The WW1 museums
Somme 1916 museum in Albert
Discover what life was really like in the trenches at the Musée Somme 1916 in the town of Albert. Inside a 250 metre long tunnel, you'll find out all about the daily life of soldiers in the trenches through lifelike dioramas and reconstructed trenches filled with wartime artefacts. There's also a new 'heroes gallery' focusing on the lives of nine men and women who were personalities during the war including Canadian Lt Col John McCrae, the author of the famous battlefield poem 'In Flanders Fields'.
The town of Albert was severely damaged during the war, which makes it the perfect setting for the museum. Albert suffered a bombardment while the Germans occupied it in 1914, became a centre of military activity during the Battle of the Somme in 1916, and was recaptured by the Germans again in 1918. By the time it was liberated by the British later that year, much of the town was in ruins.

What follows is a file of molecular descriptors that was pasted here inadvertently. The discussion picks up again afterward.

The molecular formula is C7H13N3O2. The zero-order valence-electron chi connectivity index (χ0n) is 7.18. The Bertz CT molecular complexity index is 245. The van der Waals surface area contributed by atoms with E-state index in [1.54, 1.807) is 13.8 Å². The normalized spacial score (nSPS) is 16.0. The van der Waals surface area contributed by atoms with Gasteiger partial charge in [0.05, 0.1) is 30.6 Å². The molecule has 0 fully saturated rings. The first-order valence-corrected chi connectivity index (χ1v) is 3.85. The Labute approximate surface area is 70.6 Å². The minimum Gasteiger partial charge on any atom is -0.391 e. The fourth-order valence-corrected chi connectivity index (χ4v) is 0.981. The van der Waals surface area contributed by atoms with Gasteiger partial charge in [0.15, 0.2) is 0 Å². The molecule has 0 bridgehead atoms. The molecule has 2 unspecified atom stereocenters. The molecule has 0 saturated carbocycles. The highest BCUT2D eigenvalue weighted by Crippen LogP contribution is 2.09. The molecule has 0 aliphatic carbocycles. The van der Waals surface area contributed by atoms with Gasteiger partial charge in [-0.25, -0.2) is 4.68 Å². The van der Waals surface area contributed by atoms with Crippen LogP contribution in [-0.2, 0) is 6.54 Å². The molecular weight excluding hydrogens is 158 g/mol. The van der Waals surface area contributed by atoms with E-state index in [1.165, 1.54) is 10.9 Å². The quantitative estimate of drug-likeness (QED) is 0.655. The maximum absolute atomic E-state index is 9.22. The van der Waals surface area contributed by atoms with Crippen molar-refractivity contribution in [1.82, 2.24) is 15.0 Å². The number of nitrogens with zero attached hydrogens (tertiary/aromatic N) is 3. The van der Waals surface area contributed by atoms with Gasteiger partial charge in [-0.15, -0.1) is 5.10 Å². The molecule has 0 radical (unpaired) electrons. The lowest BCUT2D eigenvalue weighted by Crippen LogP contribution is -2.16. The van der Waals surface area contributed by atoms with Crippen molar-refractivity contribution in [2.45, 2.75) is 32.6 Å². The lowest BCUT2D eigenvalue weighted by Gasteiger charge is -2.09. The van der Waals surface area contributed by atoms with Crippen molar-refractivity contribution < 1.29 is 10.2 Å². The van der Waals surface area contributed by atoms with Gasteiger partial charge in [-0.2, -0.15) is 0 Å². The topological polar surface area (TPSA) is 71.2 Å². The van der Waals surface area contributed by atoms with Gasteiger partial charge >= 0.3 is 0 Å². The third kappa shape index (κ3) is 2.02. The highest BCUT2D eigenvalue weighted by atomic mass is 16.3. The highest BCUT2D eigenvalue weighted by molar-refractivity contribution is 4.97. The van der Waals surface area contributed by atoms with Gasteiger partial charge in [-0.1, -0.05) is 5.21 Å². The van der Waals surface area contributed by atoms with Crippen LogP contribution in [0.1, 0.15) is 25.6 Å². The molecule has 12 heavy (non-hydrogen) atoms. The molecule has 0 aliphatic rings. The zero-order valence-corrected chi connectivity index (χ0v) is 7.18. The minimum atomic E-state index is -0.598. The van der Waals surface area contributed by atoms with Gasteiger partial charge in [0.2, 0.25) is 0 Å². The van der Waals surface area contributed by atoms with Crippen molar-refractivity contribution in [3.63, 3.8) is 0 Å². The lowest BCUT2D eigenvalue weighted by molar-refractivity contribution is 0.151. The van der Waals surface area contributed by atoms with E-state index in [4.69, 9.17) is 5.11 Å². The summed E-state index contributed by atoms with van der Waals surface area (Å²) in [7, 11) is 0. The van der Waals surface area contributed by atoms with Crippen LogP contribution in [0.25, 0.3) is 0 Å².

Historial of the Great War in Peronne
Perhaps not what you expect when you arrive at the entrance of Peronne's medieval chateau, the Historial de la Grand Guerre is a very contemporary museum located within the chateau and an elegant modern extension that fronts onto a peaceful lake. Following the chronology of the war and the experiences of the three main nations, the museum takes you on a journey through its collection of 70,000 authentic objects and artefacts - everything from soldiers' everyday items to propaganda, early prosthetics, and paintings by artists including Otto Dix.